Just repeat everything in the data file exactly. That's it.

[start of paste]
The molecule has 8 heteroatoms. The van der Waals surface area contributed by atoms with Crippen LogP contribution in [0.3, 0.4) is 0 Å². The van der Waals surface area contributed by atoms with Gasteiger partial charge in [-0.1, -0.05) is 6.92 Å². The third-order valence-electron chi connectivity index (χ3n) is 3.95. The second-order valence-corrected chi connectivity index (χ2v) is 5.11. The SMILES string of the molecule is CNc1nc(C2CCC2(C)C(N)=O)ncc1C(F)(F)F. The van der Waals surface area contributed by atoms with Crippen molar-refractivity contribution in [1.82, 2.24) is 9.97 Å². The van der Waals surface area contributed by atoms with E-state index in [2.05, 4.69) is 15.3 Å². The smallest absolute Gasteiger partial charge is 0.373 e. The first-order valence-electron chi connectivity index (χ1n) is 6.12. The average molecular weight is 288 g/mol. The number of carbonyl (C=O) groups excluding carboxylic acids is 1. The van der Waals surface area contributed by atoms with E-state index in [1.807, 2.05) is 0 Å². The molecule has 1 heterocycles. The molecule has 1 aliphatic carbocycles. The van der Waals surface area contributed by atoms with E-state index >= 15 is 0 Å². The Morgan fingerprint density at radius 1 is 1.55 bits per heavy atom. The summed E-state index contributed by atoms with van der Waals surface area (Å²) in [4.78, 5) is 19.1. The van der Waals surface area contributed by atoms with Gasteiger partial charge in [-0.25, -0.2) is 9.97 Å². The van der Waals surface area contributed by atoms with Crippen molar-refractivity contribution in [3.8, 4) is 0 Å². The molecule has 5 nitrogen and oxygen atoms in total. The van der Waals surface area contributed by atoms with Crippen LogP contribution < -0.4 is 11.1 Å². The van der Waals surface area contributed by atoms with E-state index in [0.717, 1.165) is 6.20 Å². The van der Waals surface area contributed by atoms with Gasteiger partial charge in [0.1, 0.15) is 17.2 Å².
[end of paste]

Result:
The molecule has 8 heteroatoms. The van der Waals surface area contributed by atoms with Crippen LogP contribution in [0.3, 0.4) is 0 Å². The van der Waals surface area contributed by atoms with Gasteiger partial charge in [-0.1, -0.05) is 6.92 Å². The third-order valence-electron chi connectivity index (χ3n) is 3.95. The second-order valence-corrected chi connectivity index (χ2v) is 5.11. The SMILES string of the molecule is CNc1nc(C2CCC2(C)C(N)=O)ncc1C(F)(F)F. The van der Waals surface area contributed by atoms with Crippen molar-refractivity contribution in [1.82, 2.24) is 9.97 Å². The van der Waals surface area contributed by atoms with E-state index in [2.05, 4.69) is 15.3 Å². The smallest absolute Gasteiger partial charge is 0.373 e. The first-order valence-electron chi connectivity index (χ1n) is 6.12. The average molecular weight is 288 g/mol. The number of carbonyl (C=O) groups excluding carboxylic acids is 1. The van der Waals surface area contributed by atoms with E-state index in [1.807, 2.05) is 0 Å². The molecule has 1 heterocycles. The molecule has 1 aliphatic carbocycles. The van der Waals surface area contributed by atoms with E-state index >= 15 is 0 Å². The Morgan fingerprint density at radius 1 is 1.55 bits per heavy atom. The summed E-state index contributed by atoms with van der Waals surface area (Å²) in [4.78, 5) is 19.1. The van der Waals surface area contributed by atoms with Gasteiger partial charge in [-0.25, -0.2) is 9.97 Å². The van der Waals surface area contributed by atoms with Crippen molar-refractivity contribution in [3.8, 4) is 0 Å². The molecule has 5 nitrogen and oxygen atoms in total. The van der Waals surface area contributed by atoms with Crippen LogP contribution < -0.4 is 11.1 Å². The van der Waals surface area contributed by atoms with E-state index in [0.717, 1.165) is 6.20 Å². The van der Waals surface area contributed by atoms with Gasteiger partial charge in [0.1, 0.15) is 17.2 Å².